I’m still trying to unpack everything that is Isabelle Stengers’ Cosmopolitics I, Part I: The Science Wars, so this post is going to be brief with a few links.
A friend posted a TED Talk with artist Honor Harger titled “A History of the Universe in Sound.” She describes a bit of history about radio waves from outer space and how they have been picked up by scientists and others here on Earth. During the talk, she plays sounds recorded from the Sun, Jupiter, and the leftover cosmic rays from the big bang. An interesting history to think about in light of Stengers’ arguments about the existence of phenomenon and our relationship to their “discovery”; do we have “the power to talk about the world independently of the relationships of knowledge that humans create”? (Stengers 8)
Honor Harger’s collaborative project with Adam Hyde r a d i o q u a l i a, is an exploration of sound, radio, and other media in artistic practices. Their ongoing project Radio Astronomy allows listeners to hear outer space by using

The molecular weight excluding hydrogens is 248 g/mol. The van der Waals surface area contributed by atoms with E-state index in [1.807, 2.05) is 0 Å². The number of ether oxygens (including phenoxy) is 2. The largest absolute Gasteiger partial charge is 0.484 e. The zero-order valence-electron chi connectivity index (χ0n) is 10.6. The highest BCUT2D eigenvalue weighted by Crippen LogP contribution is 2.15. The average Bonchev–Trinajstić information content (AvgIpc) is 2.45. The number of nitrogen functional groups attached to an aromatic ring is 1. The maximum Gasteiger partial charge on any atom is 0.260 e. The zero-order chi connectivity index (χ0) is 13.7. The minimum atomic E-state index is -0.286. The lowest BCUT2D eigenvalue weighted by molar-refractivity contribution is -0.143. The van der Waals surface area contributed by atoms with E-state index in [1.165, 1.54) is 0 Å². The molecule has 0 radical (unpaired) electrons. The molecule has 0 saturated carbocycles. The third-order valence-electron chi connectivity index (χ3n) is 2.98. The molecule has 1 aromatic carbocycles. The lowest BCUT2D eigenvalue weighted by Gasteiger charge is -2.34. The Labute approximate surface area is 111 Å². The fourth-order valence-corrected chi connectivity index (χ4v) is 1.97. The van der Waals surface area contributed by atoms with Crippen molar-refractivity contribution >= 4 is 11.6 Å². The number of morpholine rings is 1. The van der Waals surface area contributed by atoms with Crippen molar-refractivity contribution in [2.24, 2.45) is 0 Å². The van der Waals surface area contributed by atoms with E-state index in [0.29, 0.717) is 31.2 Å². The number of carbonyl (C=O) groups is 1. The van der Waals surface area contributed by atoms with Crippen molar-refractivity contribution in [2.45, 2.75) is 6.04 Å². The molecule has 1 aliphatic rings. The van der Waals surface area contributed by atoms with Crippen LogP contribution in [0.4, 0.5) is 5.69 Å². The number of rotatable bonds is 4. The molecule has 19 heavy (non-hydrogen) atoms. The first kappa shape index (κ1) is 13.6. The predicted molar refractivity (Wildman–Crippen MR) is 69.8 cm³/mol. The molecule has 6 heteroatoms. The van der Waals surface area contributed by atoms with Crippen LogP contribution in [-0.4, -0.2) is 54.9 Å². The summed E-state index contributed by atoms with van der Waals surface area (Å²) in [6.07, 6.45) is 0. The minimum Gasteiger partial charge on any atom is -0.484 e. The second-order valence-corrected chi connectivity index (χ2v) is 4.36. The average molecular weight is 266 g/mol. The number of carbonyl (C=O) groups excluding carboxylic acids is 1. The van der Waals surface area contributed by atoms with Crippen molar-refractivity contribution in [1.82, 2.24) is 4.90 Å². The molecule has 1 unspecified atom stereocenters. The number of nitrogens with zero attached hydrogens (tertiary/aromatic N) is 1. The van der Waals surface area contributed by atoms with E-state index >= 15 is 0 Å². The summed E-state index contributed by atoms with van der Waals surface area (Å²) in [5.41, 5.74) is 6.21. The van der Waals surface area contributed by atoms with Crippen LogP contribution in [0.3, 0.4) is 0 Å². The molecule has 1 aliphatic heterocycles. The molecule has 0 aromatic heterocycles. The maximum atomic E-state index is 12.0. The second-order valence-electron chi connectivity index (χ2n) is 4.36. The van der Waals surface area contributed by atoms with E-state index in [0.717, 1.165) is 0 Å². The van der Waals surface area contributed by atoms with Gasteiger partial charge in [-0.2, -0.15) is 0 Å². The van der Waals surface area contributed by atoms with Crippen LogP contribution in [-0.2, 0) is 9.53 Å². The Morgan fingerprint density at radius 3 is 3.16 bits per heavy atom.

radio technology to convert data collected by radio telescopes into sound. It then broadcasts this astronomical audio over the internet and on FM radio. Created in collaboration with astronomers, engineers, and radio stations worldwide, the project enables listeners to tune into different celestial frequencies, hearing planets, stars, and the constant hiss of cosmic noise. It aims to reveal the sonic character of objects in our Universe, and in the process make these phenomena more tangible and comprehensible” (radioqualia.net).
Even though Stengers isn’t necessarily talking about outer space in Cosmopolitics, I like the idea of listening to the bodies in space while reading her.